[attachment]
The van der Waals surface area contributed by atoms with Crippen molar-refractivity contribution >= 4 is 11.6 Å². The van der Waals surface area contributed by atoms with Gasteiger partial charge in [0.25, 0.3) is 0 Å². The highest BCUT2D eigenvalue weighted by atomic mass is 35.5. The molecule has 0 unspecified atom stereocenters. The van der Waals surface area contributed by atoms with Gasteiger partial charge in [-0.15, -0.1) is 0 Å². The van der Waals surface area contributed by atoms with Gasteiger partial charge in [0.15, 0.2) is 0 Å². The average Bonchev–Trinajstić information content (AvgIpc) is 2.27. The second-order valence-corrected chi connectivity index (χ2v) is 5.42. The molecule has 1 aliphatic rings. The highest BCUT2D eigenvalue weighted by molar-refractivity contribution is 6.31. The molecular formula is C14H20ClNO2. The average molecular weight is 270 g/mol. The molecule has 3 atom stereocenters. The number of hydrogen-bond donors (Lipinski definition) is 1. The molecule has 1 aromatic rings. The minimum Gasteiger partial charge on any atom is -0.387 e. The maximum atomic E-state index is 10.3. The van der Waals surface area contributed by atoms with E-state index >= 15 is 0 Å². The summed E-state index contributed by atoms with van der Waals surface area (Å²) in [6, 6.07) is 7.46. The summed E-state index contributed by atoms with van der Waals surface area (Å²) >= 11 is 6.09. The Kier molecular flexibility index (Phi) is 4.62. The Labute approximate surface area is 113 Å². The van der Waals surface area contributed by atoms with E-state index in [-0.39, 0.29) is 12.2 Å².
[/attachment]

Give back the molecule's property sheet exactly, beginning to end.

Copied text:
The van der Waals surface area contributed by atoms with Crippen molar-refractivity contribution >= 4 is 11.6 Å². The van der Waals surface area contributed by atoms with Gasteiger partial charge in [0.25, 0.3) is 0 Å². The highest BCUT2D eigenvalue weighted by atomic mass is 35.5. The molecule has 0 unspecified atom stereocenters. The van der Waals surface area contributed by atoms with Gasteiger partial charge in [-0.15, -0.1) is 0 Å². The van der Waals surface area contributed by atoms with Gasteiger partial charge in [0.15, 0.2) is 0 Å². The average Bonchev–Trinajstić information content (AvgIpc) is 2.27. The second-order valence-corrected chi connectivity index (χ2v) is 5.42. The molecule has 1 aliphatic rings. The highest BCUT2D eigenvalue weighted by molar-refractivity contribution is 6.31. The molecular formula is C14H20ClNO2. The average molecular weight is 270 g/mol. The molecule has 3 atom stereocenters. The number of hydrogen-bond donors (Lipinski definition) is 1. The molecule has 1 aromatic rings. The minimum Gasteiger partial charge on any atom is -0.387 e. The maximum atomic E-state index is 10.3. The van der Waals surface area contributed by atoms with E-state index >= 15 is 0 Å². The summed E-state index contributed by atoms with van der Waals surface area (Å²) in [6, 6.07) is 7.46. The summed E-state index contributed by atoms with van der Waals surface area (Å²) >= 11 is 6.09. The Kier molecular flexibility index (Phi) is 4.62. The Labute approximate surface area is 113 Å². The van der Waals surface area contributed by atoms with E-state index in [-0.39, 0.29) is 12.2 Å².